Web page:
Beyond the pulp and paper industry, several independent power producers generate electricity from the burning of wood wastes and other biomass materials. Currently there about 20 of these plants, with an installed capacity of about 378.1 megawatts.
Wood and wood waste can be combusted to produce heat used for industrial purposes, for space and water heating, or to produce steam for electricity generation. Through anaerobic digestion, methane can be produced from solid landfill waste or other biomass materials such as sewage, manure and agricultural waste. Sugars can be extracted from agricultural crops and, through distillation, alcohols can be produced for use as transportation fuels. As well, numerous other technologies exist or are being developed to take advantage of other biomass feedstock. On a smaller scale, the burning of biomass, particularly firewood, continues to supply space heating in many Canadian homes. According to Natural Resources Canada, about 26 per cent of Canadians use wood for home heating. This use is most prevalent in Atlantic Canada.
Historical and Present Biomass Energy in Canada
Historically, consumption of bioenergy was very important for home energy use, as Canadians burned wood for heating and cooking. The use of wood has been very important in Canada for space and water heating, as well as for cooking. It is still important today, as 4.6% of households use wood as a primary or secondary source for space heating. Every year, over 100 petajoules of energy from wood are consumed in the residential sector, representing more than 7% of residential energy use.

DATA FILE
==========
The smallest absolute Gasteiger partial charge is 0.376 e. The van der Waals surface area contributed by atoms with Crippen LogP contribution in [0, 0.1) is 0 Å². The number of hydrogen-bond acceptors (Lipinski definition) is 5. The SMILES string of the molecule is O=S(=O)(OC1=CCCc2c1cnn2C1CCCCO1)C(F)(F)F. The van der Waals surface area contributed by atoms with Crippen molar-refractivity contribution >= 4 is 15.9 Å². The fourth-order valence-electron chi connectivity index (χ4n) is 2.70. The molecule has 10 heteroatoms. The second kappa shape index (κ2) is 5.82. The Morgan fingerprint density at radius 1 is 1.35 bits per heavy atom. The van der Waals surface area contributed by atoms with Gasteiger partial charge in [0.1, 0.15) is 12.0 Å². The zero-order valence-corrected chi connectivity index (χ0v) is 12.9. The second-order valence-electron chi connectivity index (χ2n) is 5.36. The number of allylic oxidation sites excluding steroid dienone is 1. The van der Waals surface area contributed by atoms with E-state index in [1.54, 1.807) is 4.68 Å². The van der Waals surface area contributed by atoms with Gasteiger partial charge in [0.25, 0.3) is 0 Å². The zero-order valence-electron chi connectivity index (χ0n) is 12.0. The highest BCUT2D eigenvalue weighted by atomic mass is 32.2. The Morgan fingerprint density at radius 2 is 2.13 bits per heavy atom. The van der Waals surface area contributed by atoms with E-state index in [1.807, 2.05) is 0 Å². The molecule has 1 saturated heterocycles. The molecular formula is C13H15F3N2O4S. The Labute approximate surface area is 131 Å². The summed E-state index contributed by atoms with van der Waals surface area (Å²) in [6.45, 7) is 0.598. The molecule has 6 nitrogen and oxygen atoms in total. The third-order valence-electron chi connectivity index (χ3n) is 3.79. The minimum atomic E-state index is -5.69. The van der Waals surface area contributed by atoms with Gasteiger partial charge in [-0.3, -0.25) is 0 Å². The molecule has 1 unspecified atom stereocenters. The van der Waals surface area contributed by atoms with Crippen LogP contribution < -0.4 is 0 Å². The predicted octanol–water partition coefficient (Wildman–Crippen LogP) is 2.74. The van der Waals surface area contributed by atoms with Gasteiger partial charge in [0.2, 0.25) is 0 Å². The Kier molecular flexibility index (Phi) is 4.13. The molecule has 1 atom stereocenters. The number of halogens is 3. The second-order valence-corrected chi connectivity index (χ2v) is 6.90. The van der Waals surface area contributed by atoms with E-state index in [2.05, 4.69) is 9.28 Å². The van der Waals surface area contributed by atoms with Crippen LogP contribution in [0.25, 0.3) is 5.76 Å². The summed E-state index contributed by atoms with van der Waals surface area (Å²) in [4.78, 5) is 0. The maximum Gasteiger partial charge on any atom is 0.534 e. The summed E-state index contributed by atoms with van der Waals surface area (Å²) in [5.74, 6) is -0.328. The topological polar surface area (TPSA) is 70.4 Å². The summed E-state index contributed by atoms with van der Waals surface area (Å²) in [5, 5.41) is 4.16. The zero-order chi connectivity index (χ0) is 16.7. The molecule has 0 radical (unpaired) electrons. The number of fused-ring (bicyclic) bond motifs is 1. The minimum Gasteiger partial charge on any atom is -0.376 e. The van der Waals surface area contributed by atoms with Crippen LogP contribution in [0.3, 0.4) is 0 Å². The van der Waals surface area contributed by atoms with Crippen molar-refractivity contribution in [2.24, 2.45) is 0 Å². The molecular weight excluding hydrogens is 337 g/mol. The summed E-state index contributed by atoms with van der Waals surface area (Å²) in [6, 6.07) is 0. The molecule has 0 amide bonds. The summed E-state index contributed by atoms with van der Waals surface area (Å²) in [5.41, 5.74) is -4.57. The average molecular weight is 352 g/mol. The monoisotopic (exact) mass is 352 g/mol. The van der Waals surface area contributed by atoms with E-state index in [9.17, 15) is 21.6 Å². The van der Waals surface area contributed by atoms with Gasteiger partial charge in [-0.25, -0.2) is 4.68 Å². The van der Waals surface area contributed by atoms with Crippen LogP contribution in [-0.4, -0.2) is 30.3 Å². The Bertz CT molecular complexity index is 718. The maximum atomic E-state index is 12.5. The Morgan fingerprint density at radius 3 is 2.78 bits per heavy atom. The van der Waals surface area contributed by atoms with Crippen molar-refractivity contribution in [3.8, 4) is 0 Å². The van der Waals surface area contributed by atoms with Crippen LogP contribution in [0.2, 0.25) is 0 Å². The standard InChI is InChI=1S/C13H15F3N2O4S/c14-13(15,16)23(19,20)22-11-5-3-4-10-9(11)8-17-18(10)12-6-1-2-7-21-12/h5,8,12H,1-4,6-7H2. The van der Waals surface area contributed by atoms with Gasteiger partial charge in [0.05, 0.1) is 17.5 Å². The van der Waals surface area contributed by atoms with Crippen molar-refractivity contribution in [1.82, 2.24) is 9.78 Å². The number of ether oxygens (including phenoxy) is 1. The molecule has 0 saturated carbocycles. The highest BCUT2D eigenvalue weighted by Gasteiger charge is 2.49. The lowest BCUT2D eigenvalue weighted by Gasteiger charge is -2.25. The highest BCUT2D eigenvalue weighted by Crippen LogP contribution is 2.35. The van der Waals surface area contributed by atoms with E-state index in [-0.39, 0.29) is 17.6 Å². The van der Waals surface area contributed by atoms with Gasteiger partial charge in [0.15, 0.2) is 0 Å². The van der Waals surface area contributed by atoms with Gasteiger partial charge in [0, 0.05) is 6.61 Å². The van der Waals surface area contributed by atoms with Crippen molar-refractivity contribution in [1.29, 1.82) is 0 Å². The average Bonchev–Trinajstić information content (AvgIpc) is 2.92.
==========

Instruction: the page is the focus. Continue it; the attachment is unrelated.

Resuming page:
At the end of 2010, Canada had 61 bioenergy power plants with a total installed capacity of 1,700 megawatts, and most of this capacity was built around the use of wood biomass and spent pulping liquor, as well as landfill gas. In 2010, 8.3 gigawatt hours of electricity were generated using wood refuse and spent pulping liquor. Most of the biomass-fired capacity was found in provinces with significant forestry activities: British Columbia, Ontario, Quebec, Alberta and New Brunswick.